A New Leaf

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Movie Summary

Elaine May

Henry Graham has a problem. His father left him $90,000 a year for life, but he's been living on about $200,000 a year for as long as his lawyer can remember, and now there isn't any money left. The notion of working for a living is, obviously, anathema, so all poor Henry can do is get married. Henrietta Lowell seems the obvious candidate - she's socially inept, extremely trusting, utterly innocent and nothing but rich. If Henry does marry her, well, maybe she'll have some sort of "accident" soon afterwards, and then... But things do not work out as the would-be Bluebeard intends, and, in the unlikeliest circumstances imaginable, love does find a way.

Trivia, Notes, Quotes and Allusions


  • TRIVIA (3)

    • Mike Nichols, director Elaine May's former comedy partner, is said to have appeared in a small cameo role in the film - which, despite his fame as the director of "The Graduate" and other films, was cut out by the studio.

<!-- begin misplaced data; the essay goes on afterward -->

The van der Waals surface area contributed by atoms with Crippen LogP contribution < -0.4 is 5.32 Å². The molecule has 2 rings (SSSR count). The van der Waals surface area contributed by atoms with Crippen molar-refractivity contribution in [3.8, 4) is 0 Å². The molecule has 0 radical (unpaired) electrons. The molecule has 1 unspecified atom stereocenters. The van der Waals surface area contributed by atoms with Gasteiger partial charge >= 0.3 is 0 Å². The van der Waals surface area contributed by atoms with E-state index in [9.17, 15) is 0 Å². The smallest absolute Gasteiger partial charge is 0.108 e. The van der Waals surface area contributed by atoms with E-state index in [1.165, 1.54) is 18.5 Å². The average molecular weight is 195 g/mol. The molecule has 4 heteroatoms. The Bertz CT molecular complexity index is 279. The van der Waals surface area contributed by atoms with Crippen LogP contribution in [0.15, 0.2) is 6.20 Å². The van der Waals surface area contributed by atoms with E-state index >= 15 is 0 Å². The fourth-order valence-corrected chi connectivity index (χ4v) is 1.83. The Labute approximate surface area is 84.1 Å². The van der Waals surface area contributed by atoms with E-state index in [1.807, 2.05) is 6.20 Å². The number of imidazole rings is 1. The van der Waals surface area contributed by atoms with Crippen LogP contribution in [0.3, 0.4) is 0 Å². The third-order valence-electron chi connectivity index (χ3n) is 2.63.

• Although this film was acclaimed by critics and became a cult favourite, Elaine May tried to sue Paramount over their re-editing of the film, which she claimed had ruined it. Her cut of the film was well over two-and-a-half hours long. It featured a sub-plot (which was removed entirely) involving a nefarious private detective who was poisoned by the Walter Matthau character. There are no murders in the 102-minute version of the film, and the private eye (who was played by William Hickey) is unmentioned and unseen. This footage has never been restored.

    • This was Elaine May's first film as director, and the studio was very worried by her unusual work methods - she would rehearse with the actors all day, and it was very rare for a camera to turn before four o'clock in the afternoon. Walter Matthau was asked to intercede with her, but merely replied, "Fellows, you're dealing with an artist." He continued to praise her highly as a director for the rest of his life. (The film did not go over budget or schedule).

  • QUOTES (6)

  • NOTES (1)

    • There is very little music in the film, with most of the score coming from Arnold Kettelby's long-extant composition, "In A Monastery Garden". However, there were a small number of very brief music cues composed for the film by Johnny Mandel, who is not credited. (There is no music credit at all in the film).


More Info About This Movie


Comedy, Drama